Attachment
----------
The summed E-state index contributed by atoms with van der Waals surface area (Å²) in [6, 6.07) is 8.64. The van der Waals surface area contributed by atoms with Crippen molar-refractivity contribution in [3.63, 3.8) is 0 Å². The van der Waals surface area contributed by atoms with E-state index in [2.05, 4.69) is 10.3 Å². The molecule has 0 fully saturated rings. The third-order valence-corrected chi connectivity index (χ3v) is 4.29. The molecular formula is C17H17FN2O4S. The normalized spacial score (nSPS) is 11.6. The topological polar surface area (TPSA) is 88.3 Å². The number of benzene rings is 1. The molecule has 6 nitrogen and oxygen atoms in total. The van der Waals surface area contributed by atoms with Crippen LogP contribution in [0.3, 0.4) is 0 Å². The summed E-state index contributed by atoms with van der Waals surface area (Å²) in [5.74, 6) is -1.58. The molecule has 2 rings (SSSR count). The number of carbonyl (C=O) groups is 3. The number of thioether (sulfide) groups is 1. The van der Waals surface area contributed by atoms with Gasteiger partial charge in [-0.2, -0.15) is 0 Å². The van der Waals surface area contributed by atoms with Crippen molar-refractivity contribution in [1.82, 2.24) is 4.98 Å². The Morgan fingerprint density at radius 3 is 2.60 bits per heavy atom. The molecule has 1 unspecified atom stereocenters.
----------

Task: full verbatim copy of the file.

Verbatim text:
The summed E-state index contributed by atoms with van der Waals surface area (Å²) in [6, 6.07) is 8.64. The van der Waals surface area contributed by atoms with Crippen molar-refractivity contribution in [3.63, 3.8) is 0 Å². The van der Waals surface area contributed by atoms with E-state index in [2.05, 4.69) is 10.3 Å². The molecule has 0 fully saturated rings. The third-order valence-corrected chi connectivity index (χ3v) is 4.29. The molecular formula is C17H17FN2O4S. The normalized spacial score (nSPS) is 11.6. The topological polar surface area (TPSA) is 88.3 Å². The number of benzene rings is 1. The molecule has 6 nitrogen and oxygen atoms in total. The van der Waals surface area contributed by atoms with Crippen LogP contribution in [0.3, 0.4) is 0 Å². The summed E-state index contributed by atoms with van der Waals surface area (Å²) in [5.74, 6) is -1.58. The molecule has 2 rings (SSSR count). The number of carbonyl (C=O) groups is 3. The number of thioether (sulfide) groups is 1. The van der Waals surface area contributed by atoms with Gasteiger partial charge in [-0.2, -0.15) is 0 Å². The van der Waals surface area contributed by atoms with Crippen molar-refractivity contribution in [1.82, 2.24) is 4.98 Å². The Morgan fingerprint density at radius 3 is 2.60 bits per heavy atom. The molecule has 1 unspecified atom stereocenters.